It was a concert of two halves. The first half was based around the Missa Festiva (op. 154) by Alexandre Gretchaninov, whilst the second half was the Requiem(op 9) by Duruflé.
One of the features of this particular choir is the care with which the programme is constructed. On this occasion the different elements of the Missa were interspersed with complementary pieces by other composers – the idea being to suggest the way in which it would normally be broken up by other material in a liturgical setting, rather than being sung as a continual piece.
Another feature of the choir and their attendant soloists and organist is that they are really very good. The music really did fill the chapel and many members of the audience listened with their eyes closed (although this may have been partly to avoid the ghastly Victorian excesses of Gilbert Scott’s architecture and decor).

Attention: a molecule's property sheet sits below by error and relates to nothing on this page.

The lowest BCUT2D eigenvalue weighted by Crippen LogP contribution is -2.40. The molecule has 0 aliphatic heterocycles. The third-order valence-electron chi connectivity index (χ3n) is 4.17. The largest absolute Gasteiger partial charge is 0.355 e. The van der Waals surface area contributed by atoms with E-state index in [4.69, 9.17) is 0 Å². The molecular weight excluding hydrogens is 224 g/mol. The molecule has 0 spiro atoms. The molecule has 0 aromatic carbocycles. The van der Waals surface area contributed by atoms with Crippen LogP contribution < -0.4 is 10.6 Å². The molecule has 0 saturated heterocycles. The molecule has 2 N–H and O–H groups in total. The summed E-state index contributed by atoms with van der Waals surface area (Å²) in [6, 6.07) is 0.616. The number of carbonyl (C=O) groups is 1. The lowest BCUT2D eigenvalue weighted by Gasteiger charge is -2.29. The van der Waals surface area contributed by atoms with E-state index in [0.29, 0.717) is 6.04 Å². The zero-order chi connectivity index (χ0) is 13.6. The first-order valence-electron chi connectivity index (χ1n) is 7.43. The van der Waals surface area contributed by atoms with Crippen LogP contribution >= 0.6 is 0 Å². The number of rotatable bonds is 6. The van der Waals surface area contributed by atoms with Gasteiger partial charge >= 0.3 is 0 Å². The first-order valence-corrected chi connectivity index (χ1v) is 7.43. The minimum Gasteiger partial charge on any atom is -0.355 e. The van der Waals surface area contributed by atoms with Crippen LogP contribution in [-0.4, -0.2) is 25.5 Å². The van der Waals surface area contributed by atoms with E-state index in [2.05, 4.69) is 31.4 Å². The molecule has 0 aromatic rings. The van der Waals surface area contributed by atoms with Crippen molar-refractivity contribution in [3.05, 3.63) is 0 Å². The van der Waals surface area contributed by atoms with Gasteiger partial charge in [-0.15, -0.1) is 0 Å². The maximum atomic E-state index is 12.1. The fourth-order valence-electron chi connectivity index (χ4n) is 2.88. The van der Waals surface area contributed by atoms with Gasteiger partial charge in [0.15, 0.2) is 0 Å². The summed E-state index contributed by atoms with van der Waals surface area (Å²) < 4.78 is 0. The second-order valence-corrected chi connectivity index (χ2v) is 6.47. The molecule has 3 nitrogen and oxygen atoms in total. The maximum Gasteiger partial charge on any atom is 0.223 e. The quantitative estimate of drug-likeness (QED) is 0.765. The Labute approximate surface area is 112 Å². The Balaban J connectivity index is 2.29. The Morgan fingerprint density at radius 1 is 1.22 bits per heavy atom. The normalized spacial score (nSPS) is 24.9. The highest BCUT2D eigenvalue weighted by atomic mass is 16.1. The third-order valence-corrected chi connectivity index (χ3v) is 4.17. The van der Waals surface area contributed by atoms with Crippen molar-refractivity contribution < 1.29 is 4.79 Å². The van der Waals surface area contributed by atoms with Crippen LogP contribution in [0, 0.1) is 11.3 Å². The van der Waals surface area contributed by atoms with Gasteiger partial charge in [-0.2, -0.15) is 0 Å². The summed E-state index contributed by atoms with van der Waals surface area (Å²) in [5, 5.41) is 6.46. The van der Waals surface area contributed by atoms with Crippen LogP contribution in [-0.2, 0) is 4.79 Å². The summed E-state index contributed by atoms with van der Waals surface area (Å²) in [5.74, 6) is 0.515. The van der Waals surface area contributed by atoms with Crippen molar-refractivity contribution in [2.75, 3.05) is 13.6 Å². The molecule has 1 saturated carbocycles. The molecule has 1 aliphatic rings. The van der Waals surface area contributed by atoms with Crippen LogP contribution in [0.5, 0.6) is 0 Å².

Attention to detail extended to the printed programme which included the full text of the pieces in Latin (complete with filoque clause) and English.
The evening was rounded off with a visit to The Nosebag for some welcome post concert refreshments. Who says I can’t do culture?